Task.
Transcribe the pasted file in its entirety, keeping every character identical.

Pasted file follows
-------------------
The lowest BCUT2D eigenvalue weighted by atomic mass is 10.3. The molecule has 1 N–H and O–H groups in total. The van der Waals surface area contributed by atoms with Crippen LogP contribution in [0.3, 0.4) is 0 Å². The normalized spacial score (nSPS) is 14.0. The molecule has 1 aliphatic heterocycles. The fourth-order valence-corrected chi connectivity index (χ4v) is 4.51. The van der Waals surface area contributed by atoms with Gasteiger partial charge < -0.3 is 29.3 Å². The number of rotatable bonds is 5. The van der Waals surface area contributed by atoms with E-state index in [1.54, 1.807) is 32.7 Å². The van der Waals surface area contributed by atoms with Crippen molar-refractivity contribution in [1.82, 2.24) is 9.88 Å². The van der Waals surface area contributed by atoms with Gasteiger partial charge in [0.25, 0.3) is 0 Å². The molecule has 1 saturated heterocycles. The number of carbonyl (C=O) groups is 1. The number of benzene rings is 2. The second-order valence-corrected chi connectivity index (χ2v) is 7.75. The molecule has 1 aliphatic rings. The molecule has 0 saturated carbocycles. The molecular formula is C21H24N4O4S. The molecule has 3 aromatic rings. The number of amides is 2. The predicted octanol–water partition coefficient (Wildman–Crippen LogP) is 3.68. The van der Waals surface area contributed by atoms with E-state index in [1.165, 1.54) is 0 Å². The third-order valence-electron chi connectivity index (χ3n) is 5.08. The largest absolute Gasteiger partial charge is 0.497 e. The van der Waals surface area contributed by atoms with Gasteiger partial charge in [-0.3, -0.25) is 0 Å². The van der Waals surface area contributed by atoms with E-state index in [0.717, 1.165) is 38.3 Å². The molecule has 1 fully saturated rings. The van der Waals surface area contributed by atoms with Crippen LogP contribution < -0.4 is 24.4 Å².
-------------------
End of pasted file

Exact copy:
The lowest BCUT2D eigenvalue weighted by atomic mass is 10.3. The molecule has 1 N–H and O–H groups in total. The van der Waals surface area contributed by atoms with Crippen LogP contribution in [0.3, 0.4) is 0 Å². The normalized spacial score (nSPS) is 14.0. The molecule has 1 aliphatic heterocycles. The fourth-order valence-corrected chi connectivity index (χ4v) is 4.51. The van der Waals surface area contributed by atoms with Gasteiger partial charge < -0.3 is 29.3 Å². The number of rotatable bonds is 5. The van der Waals surface area contributed by atoms with E-state index in [1.54, 1.807) is 32.7 Å². The van der Waals surface area contributed by atoms with Crippen molar-refractivity contribution in [1.82, 2.24) is 9.88 Å². The van der Waals surface area contributed by atoms with Gasteiger partial charge in [0.25, 0.3) is 0 Å². The molecule has 1 saturated heterocycles. The number of carbonyl (C=O) groups is 1. The number of benzene rings is 2. The second-order valence-corrected chi connectivity index (χ2v) is 7.75. The molecule has 1 aliphatic rings. The molecule has 0 saturated carbocycles. The molecular formula is C21H24N4O4S. The molecule has 3 aromatic rings. The number of amides is 2. The predicted octanol–water partition coefficient (Wildman–Crippen LogP) is 3.68. The van der Waals surface area contributed by atoms with E-state index in [1.165, 1.54) is 0 Å². The third-order valence-electron chi connectivity index (χ3n) is 5.08. The largest absolute Gasteiger partial charge is 0.497 e. The van der Waals surface area contributed by atoms with Gasteiger partial charge in [-0.3, -0.25) is 0 Å². The van der Waals surface area contributed by atoms with E-state index in [0.717, 1.165) is 38.3 Å². The molecule has 1 fully saturated rings. The van der Waals surface area contributed by atoms with Crippen LogP contribution < -0.4 is 24.4 Å².